JED (Java Editor for DataTables) performs on the server side handling the business logic of our web applications. The examples provided here are focused on variations of server side setups to meet the requirements for most scenarios. These examples are by no means the only examples. For other examples that are more focused on the client side involving DataTables, we recommend you visit SpryMedia's website for DataTables and Editor.

All examples on this website adhere to the latest version of DataTables v1.10.# and Editor v1.6.# series. Two new features, multi-row editing and file uploads, are supported by JED.

If you're relatively new to web application development and are looking for a quick "Getting Started Guide" on setting up a web application using JED, click the book icon: java datatables examples and getting started guide

JED has been designed to provide extra versatility allowing the programmer to access their database without involving DataTables on the client side. There are times when you have a web page that has form fields that you want to populate with data from your database. Below are a number of examples that demonstrate how you can use JED in more general use case scenarios.

As you browse through each example, note that there is a separate tab labelled simply Java which references the controller Java Server Page. In a production environment you will likely want to use a Servlet instead. Java Server Pages are used as our controller scripts for demonstration purposes only so that the source code can be viewed under the Java tab.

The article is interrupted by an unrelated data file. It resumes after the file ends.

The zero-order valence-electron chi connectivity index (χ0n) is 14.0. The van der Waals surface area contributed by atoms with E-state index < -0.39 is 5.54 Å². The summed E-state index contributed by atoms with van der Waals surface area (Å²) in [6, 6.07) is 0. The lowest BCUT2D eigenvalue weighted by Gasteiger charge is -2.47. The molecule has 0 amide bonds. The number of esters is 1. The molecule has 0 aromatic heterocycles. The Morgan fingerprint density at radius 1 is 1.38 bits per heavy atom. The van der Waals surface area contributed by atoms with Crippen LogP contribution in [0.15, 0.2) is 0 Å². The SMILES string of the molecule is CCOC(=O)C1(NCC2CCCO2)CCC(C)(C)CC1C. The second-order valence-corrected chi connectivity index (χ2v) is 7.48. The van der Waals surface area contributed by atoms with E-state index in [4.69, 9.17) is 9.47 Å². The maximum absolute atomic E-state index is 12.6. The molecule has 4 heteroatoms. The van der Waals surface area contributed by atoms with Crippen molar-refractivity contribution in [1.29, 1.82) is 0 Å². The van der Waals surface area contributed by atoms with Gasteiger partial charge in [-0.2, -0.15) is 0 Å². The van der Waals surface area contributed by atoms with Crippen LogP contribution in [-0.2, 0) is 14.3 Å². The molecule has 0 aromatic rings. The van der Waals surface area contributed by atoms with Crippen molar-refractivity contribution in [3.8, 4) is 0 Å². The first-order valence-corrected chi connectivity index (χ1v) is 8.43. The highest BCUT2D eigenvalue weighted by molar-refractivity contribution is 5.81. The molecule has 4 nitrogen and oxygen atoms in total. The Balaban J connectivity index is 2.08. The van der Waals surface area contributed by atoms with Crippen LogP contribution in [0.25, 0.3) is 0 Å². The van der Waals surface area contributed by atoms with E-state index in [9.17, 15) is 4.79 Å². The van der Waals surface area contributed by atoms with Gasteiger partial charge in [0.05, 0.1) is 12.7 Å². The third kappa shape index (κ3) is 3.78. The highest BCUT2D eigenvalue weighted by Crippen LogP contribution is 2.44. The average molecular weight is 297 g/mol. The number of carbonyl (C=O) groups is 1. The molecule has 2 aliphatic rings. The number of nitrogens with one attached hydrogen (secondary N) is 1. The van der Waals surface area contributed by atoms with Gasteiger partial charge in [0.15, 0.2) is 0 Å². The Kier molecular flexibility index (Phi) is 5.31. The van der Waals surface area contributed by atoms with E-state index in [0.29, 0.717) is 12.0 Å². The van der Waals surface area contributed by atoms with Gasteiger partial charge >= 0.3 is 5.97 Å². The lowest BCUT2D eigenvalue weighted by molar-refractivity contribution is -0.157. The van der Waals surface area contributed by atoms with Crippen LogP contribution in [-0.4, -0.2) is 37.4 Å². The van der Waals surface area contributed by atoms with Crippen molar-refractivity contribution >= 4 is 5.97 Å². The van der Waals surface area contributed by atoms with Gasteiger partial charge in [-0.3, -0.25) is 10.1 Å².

NOTE: The example descriptions provided on this website are intended for an audience familiar with programming languages: HTML, JavaScript/JQuery, and Java. The general viewing audience may be unfamiliar with some of the terminology discussed. However, you are still welcome to experiment with the examples, as they may suite your needs for any project you may have in mind. Note also, that all examples involving Server Side Processing will work on an Oracle database but on the minimum version release 12c. Prior to version 12c, Oracle did not support the limiting of records as MySql does with the "LIMIT" clause in their SQL syntax. The ability to filter for a limited number of records is integral in Server Side Processing, so we are happy to see that Oracle has finally provided us with this important feature.

Please note that the database which is used for these examples is reset after every Session closes.